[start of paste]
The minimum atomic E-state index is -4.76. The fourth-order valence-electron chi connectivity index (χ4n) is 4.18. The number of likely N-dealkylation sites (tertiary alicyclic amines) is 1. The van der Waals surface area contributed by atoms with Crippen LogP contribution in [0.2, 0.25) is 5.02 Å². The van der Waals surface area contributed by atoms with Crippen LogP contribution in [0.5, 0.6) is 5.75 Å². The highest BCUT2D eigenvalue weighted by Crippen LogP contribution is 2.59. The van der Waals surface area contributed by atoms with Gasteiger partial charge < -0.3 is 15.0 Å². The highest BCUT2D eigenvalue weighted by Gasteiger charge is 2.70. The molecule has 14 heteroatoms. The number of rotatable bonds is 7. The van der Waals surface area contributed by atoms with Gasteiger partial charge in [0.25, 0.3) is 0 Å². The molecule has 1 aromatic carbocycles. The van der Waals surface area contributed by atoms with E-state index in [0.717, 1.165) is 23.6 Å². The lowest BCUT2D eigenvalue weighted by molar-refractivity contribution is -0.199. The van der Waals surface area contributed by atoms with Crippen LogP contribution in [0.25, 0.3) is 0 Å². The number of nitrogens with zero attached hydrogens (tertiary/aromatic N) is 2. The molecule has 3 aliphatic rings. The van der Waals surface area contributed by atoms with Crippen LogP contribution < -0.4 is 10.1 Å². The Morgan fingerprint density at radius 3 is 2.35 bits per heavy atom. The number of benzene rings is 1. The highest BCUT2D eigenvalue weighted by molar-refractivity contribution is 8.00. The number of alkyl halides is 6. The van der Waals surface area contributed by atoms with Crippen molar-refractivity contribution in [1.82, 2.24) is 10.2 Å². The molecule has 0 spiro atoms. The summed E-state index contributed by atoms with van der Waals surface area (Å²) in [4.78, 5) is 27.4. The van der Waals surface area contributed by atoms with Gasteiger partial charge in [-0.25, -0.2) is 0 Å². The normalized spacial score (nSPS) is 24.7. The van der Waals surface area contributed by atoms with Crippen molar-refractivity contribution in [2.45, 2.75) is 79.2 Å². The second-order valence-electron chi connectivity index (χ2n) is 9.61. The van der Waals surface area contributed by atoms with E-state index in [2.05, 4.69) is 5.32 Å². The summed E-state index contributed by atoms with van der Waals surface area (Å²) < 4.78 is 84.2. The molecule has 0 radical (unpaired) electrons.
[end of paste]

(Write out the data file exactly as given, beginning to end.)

The minimum atomic E-state index is -4.76. The fourth-order valence-electron chi connectivity index (χ4n) is 4.18. The number of likely N-dealkylation sites (tertiary alicyclic amines) is 1. The van der Waals surface area contributed by atoms with Crippen LogP contribution in [0.2, 0.25) is 5.02 Å². The van der Waals surface area contributed by atoms with Crippen LogP contribution in [0.5, 0.6) is 5.75 Å². The highest BCUT2D eigenvalue weighted by Crippen LogP contribution is 2.59. The van der Waals surface area contributed by atoms with Gasteiger partial charge < -0.3 is 15.0 Å². The highest BCUT2D eigenvalue weighted by Gasteiger charge is 2.70. The molecule has 14 heteroatoms. The number of rotatable bonds is 7. The van der Waals surface area contributed by atoms with Gasteiger partial charge in [0.25, 0.3) is 0 Å². The molecule has 1 aromatic carbocycles. The van der Waals surface area contributed by atoms with E-state index in [0.717, 1.165) is 23.6 Å². The lowest BCUT2D eigenvalue weighted by molar-refractivity contribution is -0.199. The van der Waals surface area contributed by atoms with Crippen LogP contribution in [0.25, 0.3) is 0 Å². The number of nitrogens with zero attached hydrogens (tertiary/aromatic N) is 2. The molecule has 3 aliphatic rings. The van der Waals surface area contributed by atoms with Crippen LogP contribution < -0.4 is 10.1 Å². The Morgan fingerprint density at radius 3 is 2.35 bits per heavy atom. The number of benzene rings is 1. The highest BCUT2D eigenvalue weighted by molar-refractivity contribution is 8.00. The number of alkyl halides is 6. The van der Waals surface area contributed by atoms with Crippen molar-refractivity contribution in [1.82, 2.24) is 10.2 Å². The molecule has 0 spiro atoms. The summed E-state index contributed by atoms with van der Waals surface area (Å²) in [4.78, 5) is 27.4. The van der Waals surface area contributed by atoms with Gasteiger partial charge in [-0.25, -0.2) is 0 Å². The normalized spacial score (nSPS) is 24.7. The van der Waals surface area contributed by atoms with Crippen molar-refractivity contribution in [2.45, 2.75) is 79.2 Å². The second-order valence-electron chi connectivity index (χ2n) is 9.61. The van der Waals surface area contributed by atoms with E-state index in [2.05, 4.69) is 5.32 Å². The summed E-state index contributed by atoms with van der Waals surface area (Å²) < 4.78 is 84.2. The molecule has 0 radical (unpaired) electrons.